WASHINGTON — The House passed a bill Tuesday that would reform the federal hiring process to include a skills-based evaluation system. According to the bill’s sponsor, Rep. Virginia Foxx (R-N.C.), H.R. 159 would improve a process she called “archaic.”
“Every hardworking taxpayer in America deserves a federal government that is built upon a solid foundation that breathes efficiency and filled by people with appropriate skills, not necessarily degrees,” Foxx said.
The bill, which passed almost unanimously, would largely ban federal agencies from reviewing resumes solely on applicants’ education levels. Instead, the bill, called the Chance to Compete Act of 2023, would require agencies to implement position-specific technical assessments. It would also create an online resource for agencies to share, rate and customize the assessments they use.
Unlike most of the other bills brought before Congress so far this session, H.R. 159 has bipartisan support.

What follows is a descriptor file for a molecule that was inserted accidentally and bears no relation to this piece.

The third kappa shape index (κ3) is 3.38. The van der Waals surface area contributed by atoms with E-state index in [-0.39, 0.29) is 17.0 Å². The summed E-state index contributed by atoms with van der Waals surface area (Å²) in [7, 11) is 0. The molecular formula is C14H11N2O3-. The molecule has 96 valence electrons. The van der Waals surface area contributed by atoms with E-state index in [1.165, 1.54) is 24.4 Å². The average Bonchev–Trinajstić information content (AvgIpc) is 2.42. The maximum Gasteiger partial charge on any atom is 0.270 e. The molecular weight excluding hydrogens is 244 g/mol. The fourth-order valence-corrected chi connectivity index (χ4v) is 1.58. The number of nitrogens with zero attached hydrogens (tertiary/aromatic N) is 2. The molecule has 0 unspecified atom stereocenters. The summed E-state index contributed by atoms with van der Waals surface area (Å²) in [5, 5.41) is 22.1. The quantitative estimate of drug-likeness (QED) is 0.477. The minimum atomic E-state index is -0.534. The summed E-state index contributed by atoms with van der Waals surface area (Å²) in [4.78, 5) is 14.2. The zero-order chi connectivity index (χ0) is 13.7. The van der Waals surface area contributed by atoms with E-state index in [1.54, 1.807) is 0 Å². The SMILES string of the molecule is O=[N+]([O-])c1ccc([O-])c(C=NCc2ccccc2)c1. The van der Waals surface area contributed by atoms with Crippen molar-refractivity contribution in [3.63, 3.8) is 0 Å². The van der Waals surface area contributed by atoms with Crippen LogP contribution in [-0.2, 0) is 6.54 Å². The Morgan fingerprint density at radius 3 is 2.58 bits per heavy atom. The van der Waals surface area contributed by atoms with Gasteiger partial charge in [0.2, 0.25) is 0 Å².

Rep. Jamie Raskin (D-Md.) praised Foxx for introducing the bill, saying it would “expand opportunities to candidates with more diverse backgrounds.”
In the first few weeks of the congressional session, the GOP-led House has prioritized key partisan issues, including law enforcement and abortion. Majority Leader Steve Scalise (R-La.) has promised to bring to the floor in the first two weeks a controversial immigration bill that could grant the Department of Homeland Security authority to halt all border crossings.
However, the shift away from Republicans’ stated priorities and toward bipartisan, bureaucratic legislation demonstrate House leadership’s attempt to balance both conservative and moderate wings of the party.